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Nutrition and Hormonal Balance

  Good Morning,  Nutrition and Hormonal Balance As an acupuncturist in the area of fertility, I realize tha...

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Sunday, April 20, 2014

Taking Away The Taboo: The Empowerment of Everyday Rituals



Taking Away The Taboo: The Empowerment of Everyday Rituals 

A ritual is a set of actions, performed for their symbolic value or to reach an outcome. Brushing your teeth or eating breakfast is a ritual. We do them everyday. Some rituals are done monthly, like paying our bills or paying the rent. We do seasonal rituals like planting the garden, harvesting the fields or once a year rituals like celebrating a birthday or a holiday.

Rituals give us the opportunity to start anew, refresh and reboot our lives, our intentions or goals.  Rituals can be done with simple words (like a prayer or affirmation) other rituals use tools such as incense, water, candles or oils.

Since the start of the New Year, I have participated in several rituals that many people experience... the countdown to New Years, the cleaning and sweeping of our home after the holidays and the family ritual of lighting a candle on New Year's day. 

In year's past, I have always had the privilege of working with and studying from Ecuadorian Shamans in the upcountry outside of Quito.  This year I had the great honor of working with a spiritualist/psychic, Sylvia Mendez, who privileged me with a sacred "spiritual" cleansing, called "Levantamento" (to wake or rise up).  It is basically done with prayers, candles, meditation and a cleansing bath with a special castille soap and a dowsing of a prepared herbal bath used for clearing and refreshing the mind/body/spirit.  

There is not necessarily any religious or denominational beliefs one needs to do a cleansing.  I do feel that a belief in a higher or Universal power is important. To realize that we are not always in control of our lives, is a humbling and moving experience.  I think your own belief system can make your rituals that much more powerful!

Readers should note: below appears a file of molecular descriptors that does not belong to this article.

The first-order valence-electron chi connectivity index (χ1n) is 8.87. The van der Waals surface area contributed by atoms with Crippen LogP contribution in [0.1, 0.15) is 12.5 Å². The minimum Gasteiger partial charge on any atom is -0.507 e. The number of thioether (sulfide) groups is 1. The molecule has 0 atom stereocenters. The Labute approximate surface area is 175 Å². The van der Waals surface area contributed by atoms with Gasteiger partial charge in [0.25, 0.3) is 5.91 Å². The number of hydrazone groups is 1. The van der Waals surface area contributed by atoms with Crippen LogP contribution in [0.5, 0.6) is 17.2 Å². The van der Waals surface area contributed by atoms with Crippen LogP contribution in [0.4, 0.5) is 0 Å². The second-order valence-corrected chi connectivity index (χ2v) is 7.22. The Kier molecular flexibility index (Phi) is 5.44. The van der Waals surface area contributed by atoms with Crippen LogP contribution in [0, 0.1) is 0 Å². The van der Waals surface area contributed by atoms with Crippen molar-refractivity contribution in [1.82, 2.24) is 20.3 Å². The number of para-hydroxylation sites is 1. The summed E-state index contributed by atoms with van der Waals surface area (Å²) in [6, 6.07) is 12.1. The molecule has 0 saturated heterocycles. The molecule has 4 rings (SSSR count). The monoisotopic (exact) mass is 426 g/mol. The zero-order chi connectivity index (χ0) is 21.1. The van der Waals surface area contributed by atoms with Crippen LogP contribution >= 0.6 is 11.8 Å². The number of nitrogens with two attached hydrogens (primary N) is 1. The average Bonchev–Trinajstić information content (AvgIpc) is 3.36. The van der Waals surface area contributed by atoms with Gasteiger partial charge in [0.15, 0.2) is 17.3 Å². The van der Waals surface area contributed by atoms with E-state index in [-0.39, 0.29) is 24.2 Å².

The components of a ritual can be anything. For instance the ritual of brushing your teeth, need only be the toothbrush, toothpaste and some water.  The process of that ritual, most everyone knows. You set your intention: "I'm going to brush my teeth in order to have a clean mouth and avoid cavities". Maybe you wet the brush and add the paste. Brush up and down and all around. Maybe you brush your tongue. Rinse and finish. You may repeat this twice or three times a day.  It is the same sequence of events for any ritual.  

You gather your tools, prepare your intention, act upon the intention and then you finish, allowing for your actions to take affect. Here are some examples of healing rituals you can do:

A ritual meditation or affirmation are several words or images that you can use to create a base for your ritual. A meditation or affirmation can be done once or several times a day. It implies a connection between your inner life and your mind's eye.  Your inner life or spiritual center becomes in tune with your mind's eye or focus and intention. 

A wonderful and powerful tool for creating self-love and confidence is to stand, facing yourself in the mirror. Repeat a positive affirmation "I will be filled with pride and confidence today".  "I will remain at peace and calm all day". "I look handsome and confident".  Whatever your words, the power of repeating your affirmations to yourself in the mirror (and throughout the day) is a ritual of self-empowerment. 

A great meditation you can do at the beginning of the day and at the end of the day, can simply be sitting (grounded) on the floor and closing your eyes. Taking some very deep breaths in, so that each breath reaches all the way down to your pelvic bone and then exhale s-l-o-w-l-y each time. Choose and image, person or scenario that empowers you. Always go back to it when you find your mind drifting. Take your focus to the back of your eyelids. Let whatever comes into your mind pass through, then let it go.  When you are ready move your focus to between your eyebrow, to your Third Eye. Sense it opening and filling your mind with your chosen image. All it to expand outside your head and fill the room. Your image is now, all around you. When you are ready, slowly bring the image back and contain it with your Third Eye again. Move your focus back to behind your eyelids. Then, when you are ready, slowly open your eyes.

A ritual bath or "magical" ceremony involving the use of water to immerse or anoint a subject's body and/or feet, prepares one to be more aware, conscious and open for new opportunities. It can be used to cleanse the mind, the body, as well as embrace the spirit. Ritual baths can clear negative energies and prepare yourself for accomplishments. First, clean your bath tub. Run the warm/hot water. As you do this, add a cup of sea salt, perhaps a tablespoon of lavender, clary sage or rose essential oils and as a final touch, a handful of flower petals. Swirl these ingredients around in the bath water and emerge yourself for a good 15-20 minutes.  You can add some nice stress reducers, such as incense, low lighting or candles and soothing music.  Make this ritual "your time", as you deserve it!